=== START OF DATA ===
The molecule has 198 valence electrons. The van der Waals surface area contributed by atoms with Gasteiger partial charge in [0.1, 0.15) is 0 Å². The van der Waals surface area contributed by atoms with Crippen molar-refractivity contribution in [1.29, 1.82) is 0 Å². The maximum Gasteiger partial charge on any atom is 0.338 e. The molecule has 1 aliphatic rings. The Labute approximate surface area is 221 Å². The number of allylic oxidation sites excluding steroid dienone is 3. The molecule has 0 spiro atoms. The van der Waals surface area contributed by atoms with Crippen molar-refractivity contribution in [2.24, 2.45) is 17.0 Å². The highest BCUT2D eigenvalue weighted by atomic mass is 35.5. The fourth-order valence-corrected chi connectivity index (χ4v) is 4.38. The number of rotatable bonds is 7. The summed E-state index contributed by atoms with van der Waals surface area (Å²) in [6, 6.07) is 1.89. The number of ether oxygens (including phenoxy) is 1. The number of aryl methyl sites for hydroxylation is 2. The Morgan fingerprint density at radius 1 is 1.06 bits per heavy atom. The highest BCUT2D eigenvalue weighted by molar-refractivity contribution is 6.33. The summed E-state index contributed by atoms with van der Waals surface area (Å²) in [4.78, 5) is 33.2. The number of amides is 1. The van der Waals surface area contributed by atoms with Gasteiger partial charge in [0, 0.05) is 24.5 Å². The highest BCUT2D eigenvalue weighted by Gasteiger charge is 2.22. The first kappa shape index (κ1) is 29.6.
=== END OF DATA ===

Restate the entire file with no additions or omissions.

The molecule has 198 valence electrons. The van der Waals surface area contributed by atoms with Gasteiger partial charge in [0.1, 0.15) is 0 Å². The van der Waals surface area contributed by atoms with Crippen molar-refractivity contribution in [1.29, 1.82) is 0 Å². The maximum Gasteiger partial charge on any atom is 0.338 e. The molecule has 1 aliphatic rings. The Labute approximate surface area is 221 Å². The number of allylic oxidation sites excluding steroid dienone is 3. The molecule has 0 spiro atoms. The van der Waals surface area contributed by atoms with Crippen molar-refractivity contribution in [2.24, 2.45) is 17.0 Å². The highest BCUT2D eigenvalue weighted by atomic mass is 35.5. The fourth-order valence-corrected chi connectivity index (χ4v) is 4.38. The number of rotatable bonds is 7. The summed E-state index contributed by atoms with van der Waals surface area (Å²) in [6, 6.07) is 1.89. The number of ether oxygens (including phenoxy) is 1. The number of aryl methyl sites for hydroxylation is 2. The Morgan fingerprint density at radius 1 is 1.06 bits per heavy atom. The highest BCUT2D eigenvalue weighted by molar-refractivity contribution is 6.33. The summed E-state index contributed by atoms with van der Waals surface area (Å²) in [4.78, 5) is 33.2. The number of amides is 1. The van der Waals surface area contributed by atoms with Gasteiger partial charge in [0, 0.05) is 24.5 Å². The highest BCUT2D eigenvalue weighted by Gasteiger charge is 2.22. The first kappa shape index (κ1) is 29.6.